The CUT which discussed the issue at its 25th biennial conference in Barbados, said that while the move is a step in the right direction, it believes there should be more education on the issue by regional governments.
The CUT said that while the measure came into force at the start of this month, there were scores of people across the sub-region who are still unaware that it exists.
General Secretary of the St. Lucia Teachers Union (STLU), Wayne Cumberbatch who attended the Bridgetown conference, said that the few persons who are aware that the policy exists remain oblivious to the features and pre-requisites for free travel across the OECS Diaspora.
“While the initiative was generally welcomed by the organisation, the Assembly recommended the harmonisation of examinations and tests as being an essential feature that would further help unite the region.
“But even before we get to any advanced stages, it is incumbent on the governments to do more to educate the populace on the issue.
“We are still a little concerned that public information on the initiative is not readily available, we believed that our citizens can be more informed on what they need to do, when they are moving,” he said, adding that the “governments must be aware that they need to take the lead if the people of the sub-region are going to acquire that information”.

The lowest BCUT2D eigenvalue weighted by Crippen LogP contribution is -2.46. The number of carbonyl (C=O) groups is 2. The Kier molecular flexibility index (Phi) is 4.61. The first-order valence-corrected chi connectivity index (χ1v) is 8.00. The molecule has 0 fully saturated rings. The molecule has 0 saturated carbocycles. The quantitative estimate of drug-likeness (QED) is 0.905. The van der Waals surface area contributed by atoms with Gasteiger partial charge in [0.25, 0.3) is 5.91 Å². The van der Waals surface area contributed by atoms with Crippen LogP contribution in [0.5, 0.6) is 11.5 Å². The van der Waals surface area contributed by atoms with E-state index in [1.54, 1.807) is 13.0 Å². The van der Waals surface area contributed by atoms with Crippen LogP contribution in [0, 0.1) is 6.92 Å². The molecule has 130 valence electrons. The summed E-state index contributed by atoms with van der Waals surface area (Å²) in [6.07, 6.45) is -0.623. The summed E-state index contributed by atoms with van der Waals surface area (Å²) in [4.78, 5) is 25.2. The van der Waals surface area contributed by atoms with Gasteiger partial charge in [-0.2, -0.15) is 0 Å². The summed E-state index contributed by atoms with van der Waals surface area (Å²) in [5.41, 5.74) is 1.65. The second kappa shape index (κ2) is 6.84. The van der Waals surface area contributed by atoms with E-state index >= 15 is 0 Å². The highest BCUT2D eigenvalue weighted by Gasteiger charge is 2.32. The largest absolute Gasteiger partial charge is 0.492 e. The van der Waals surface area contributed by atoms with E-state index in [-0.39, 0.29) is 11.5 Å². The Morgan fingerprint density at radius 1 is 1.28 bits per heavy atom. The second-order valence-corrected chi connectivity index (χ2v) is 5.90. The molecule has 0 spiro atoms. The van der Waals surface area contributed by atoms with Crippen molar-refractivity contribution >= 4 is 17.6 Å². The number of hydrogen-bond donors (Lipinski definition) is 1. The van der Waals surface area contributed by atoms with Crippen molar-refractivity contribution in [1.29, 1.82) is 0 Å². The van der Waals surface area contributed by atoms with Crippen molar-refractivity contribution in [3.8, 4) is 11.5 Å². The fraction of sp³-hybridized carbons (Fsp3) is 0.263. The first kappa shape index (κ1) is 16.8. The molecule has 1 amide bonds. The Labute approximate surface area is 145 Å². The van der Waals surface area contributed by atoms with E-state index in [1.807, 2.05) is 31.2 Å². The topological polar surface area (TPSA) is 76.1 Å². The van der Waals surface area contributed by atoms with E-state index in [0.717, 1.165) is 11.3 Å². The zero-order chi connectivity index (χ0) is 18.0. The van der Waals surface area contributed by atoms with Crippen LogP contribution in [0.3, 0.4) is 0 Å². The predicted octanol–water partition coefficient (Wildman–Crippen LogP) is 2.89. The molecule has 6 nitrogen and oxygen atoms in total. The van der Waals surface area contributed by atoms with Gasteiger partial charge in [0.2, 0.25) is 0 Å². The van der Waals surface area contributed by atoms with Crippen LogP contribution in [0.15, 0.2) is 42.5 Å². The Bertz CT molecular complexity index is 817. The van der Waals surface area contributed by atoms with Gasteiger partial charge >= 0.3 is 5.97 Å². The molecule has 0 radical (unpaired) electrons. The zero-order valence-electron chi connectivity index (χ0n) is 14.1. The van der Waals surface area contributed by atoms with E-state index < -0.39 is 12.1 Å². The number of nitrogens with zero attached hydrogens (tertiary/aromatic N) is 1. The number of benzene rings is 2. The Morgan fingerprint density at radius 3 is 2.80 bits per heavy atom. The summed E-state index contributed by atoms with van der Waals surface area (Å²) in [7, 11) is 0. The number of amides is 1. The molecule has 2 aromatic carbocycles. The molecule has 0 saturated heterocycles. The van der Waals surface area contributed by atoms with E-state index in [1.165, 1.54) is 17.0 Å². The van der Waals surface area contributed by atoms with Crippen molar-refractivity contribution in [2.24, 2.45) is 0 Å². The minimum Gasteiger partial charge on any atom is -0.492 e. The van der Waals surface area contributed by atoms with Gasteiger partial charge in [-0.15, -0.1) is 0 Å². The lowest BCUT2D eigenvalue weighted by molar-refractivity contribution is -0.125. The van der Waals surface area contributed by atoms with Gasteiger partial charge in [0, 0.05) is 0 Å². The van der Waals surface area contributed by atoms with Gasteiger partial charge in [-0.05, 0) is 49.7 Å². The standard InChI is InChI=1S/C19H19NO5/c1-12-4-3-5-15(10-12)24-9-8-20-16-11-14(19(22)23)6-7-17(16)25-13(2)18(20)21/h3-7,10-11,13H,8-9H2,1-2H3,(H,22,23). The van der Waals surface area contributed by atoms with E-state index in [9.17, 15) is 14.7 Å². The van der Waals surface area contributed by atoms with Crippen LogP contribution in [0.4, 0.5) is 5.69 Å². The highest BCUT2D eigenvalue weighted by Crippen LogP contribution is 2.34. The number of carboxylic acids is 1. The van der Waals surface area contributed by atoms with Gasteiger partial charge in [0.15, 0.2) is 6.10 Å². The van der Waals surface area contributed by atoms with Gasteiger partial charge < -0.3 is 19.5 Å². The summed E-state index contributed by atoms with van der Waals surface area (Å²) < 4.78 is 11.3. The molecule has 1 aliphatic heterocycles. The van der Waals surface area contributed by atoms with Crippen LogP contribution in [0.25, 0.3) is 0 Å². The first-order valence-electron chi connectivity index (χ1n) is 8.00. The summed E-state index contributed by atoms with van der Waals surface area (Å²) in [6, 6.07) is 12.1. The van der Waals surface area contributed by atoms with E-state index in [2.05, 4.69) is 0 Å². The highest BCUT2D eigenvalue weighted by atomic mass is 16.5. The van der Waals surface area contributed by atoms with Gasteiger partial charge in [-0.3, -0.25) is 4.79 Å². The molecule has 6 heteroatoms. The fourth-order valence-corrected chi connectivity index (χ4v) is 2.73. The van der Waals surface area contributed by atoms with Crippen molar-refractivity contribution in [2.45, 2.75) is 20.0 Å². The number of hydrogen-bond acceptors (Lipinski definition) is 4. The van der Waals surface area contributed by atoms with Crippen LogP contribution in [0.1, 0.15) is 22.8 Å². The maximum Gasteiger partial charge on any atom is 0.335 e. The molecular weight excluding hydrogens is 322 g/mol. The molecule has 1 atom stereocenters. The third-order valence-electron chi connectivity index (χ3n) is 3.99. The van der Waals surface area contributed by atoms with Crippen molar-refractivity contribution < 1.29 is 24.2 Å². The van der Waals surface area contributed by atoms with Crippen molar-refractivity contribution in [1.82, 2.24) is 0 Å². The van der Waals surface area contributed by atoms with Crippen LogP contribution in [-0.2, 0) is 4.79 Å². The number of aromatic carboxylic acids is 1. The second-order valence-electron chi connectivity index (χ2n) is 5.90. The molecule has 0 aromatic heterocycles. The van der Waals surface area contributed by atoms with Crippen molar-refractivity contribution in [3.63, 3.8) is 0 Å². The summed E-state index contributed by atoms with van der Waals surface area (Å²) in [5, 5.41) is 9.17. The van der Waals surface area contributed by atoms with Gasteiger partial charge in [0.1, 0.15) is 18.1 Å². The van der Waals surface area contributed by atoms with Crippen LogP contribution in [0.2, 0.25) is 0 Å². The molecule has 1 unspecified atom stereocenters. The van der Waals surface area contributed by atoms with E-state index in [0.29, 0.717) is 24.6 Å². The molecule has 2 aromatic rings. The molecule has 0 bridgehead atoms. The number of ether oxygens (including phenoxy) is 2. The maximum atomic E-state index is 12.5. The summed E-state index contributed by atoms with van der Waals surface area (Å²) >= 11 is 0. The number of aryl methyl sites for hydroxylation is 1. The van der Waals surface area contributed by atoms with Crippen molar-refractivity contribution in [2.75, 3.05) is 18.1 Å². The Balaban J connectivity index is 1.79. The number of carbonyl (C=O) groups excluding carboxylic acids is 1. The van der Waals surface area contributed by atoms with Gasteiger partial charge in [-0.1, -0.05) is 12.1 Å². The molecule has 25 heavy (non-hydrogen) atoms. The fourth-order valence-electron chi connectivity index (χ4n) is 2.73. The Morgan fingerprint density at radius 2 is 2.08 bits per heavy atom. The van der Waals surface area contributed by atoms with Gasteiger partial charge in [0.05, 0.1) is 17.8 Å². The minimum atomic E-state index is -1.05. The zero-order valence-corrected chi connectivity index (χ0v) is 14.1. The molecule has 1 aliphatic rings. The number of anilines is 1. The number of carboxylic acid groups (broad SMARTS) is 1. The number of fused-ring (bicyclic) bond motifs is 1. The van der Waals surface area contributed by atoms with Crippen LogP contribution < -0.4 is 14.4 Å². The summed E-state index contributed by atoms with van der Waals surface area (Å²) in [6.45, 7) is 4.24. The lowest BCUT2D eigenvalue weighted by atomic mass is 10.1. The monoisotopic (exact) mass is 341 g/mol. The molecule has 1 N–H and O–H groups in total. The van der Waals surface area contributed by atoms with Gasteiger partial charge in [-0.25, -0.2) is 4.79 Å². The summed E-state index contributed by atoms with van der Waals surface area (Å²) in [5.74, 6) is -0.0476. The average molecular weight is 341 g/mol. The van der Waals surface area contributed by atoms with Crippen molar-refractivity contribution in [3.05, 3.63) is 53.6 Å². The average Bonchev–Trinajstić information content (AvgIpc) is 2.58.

Meanwhile, concerns related to the free movement have also been expressed by the National Workers Union (NWU), the island’s largest trade union.
NWU general secretary Lawrence Poyotte has cited the lack of legislative framework to protect the rights of workers across the OECS.
He said there are not enough social safety nets and laws protecting citizens who immigrate to other territories within the sub-region.
“If you examine the attitude of OECS officials, when it comes to economic issues they are quick to harmonise, but when it comes to social concerns these matters are not given the requisite attention.
“Another issue of concern is what arrangements are in place in terms of citizens moving from one island to the next securing their social security benefits.
“For example I work in St. Vincent and I decide to move to St. Lucia, what arrangements are in place with regards to my social security benefits,” Poyotte said, noting that there werealso concerns that the free movement can cause an influx of workers in some OECS territories.
The free movement of OECS citizens is one of the fundamental aspects of the treaty of Basseterre establishing the OECS Economic Union which came into force on January21, 2011.
In the initial stage only citizens from Dominica, St. Lucia, St. Vincent and the Grenadines, Grenada, St. Kitts Nevis, Antigua and Barbuda will participate in the exchange. The other states, Montserrat, Anguilla and the British Virgin Islands are due to join the initiative at a later date.